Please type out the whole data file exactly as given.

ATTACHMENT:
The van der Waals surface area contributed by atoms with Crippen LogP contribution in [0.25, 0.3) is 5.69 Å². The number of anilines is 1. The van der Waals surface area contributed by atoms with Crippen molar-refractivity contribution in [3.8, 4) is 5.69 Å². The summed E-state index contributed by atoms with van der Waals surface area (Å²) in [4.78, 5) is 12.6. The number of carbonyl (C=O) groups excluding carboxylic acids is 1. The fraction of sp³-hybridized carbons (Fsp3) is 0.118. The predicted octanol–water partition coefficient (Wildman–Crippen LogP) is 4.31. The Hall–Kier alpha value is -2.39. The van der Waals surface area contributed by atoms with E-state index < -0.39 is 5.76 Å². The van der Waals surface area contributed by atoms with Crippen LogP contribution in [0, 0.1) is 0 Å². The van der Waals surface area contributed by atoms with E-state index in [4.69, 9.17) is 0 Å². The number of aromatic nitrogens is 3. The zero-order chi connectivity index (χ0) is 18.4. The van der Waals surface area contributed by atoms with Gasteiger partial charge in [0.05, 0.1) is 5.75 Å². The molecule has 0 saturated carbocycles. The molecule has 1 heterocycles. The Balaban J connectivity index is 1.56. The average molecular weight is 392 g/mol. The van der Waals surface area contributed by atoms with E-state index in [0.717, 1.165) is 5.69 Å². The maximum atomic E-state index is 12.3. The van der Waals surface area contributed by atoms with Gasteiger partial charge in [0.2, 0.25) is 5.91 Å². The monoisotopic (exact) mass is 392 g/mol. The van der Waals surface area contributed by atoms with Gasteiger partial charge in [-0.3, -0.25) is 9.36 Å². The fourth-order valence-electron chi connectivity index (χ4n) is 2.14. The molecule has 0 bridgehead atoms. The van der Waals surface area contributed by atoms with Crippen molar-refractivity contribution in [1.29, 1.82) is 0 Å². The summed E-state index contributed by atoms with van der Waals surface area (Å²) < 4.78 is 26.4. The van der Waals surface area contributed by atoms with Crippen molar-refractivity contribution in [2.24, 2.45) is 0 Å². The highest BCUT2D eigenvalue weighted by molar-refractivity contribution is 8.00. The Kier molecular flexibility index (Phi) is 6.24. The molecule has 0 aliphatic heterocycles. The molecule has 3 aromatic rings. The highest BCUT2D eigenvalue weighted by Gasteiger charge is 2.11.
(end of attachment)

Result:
The van der Waals surface area contributed by atoms with Crippen LogP contribution in [0.25, 0.3) is 5.69 Å². The number of anilines is 1. The van der Waals surface area contributed by atoms with Crippen molar-refractivity contribution in [3.8, 4) is 5.69 Å². The summed E-state index contributed by atoms with van der Waals surface area (Å²) in [4.78, 5) is 12.6. The number of carbonyl (C=O) groups excluding carboxylic acids is 1. The fraction of sp³-hybridized carbons (Fsp3) is 0.118. The predicted octanol–water partition coefficient (Wildman–Crippen LogP) is 4.31. The Hall–Kier alpha value is -2.39. The van der Waals surface area contributed by atoms with E-state index < -0.39 is 5.76 Å². The van der Waals surface area contributed by atoms with Crippen LogP contribution in [0, 0.1) is 0 Å². The van der Waals surface area contributed by atoms with E-state index in [4.69, 9.17) is 0 Å². The number of aromatic nitrogens is 3. The zero-order chi connectivity index (χ0) is 18.4. The van der Waals surface area contributed by atoms with Gasteiger partial charge in [0.05, 0.1) is 5.75 Å². The molecule has 0 saturated carbocycles. The molecule has 1 heterocycles. The Balaban J connectivity index is 1.56. The average molecular weight is 392 g/mol. The van der Waals surface area contributed by atoms with E-state index in [0.717, 1.165) is 5.69 Å². The maximum atomic E-state index is 12.3. The van der Waals surface area contributed by atoms with Gasteiger partial charge in [0.2, 0.25) is 5.91 Å². The monoisotopic (exact) mass is 392 g/mol. The van der Waals surface area contributed by atoms with Gasteiger partial charge in [-0.3, -0.25) is 9.36 Å². The fourth-order valence-electron chi connectivity index (χ4n) is 2.14. The molecule has 0 bridgehead atoms. The van der Waals surface area contributed by atoms with Crippen molar-refractivity contribution in [1.29, 1.82) is 0 Å². The summed E-state index contributed by atoms with van der Waals surface area (Å²) < 4.78 is 26.4. The van der Waals surface area contributed by atoms with Crippen molar-refractivity contribution in [2.24, 2.45) is 0 Å². The highest BCUT2D eigenvalue weighted by molar-refractivity contribution is 8.00. The Kier molecular flexibility index (Phi) is 6.24. The molecule has 0 aliphatic heterocycles. The molecule has 3 aromatic rings. The highest BCUT2D eigenvalue weighted by Gasteiger charge is 2.11.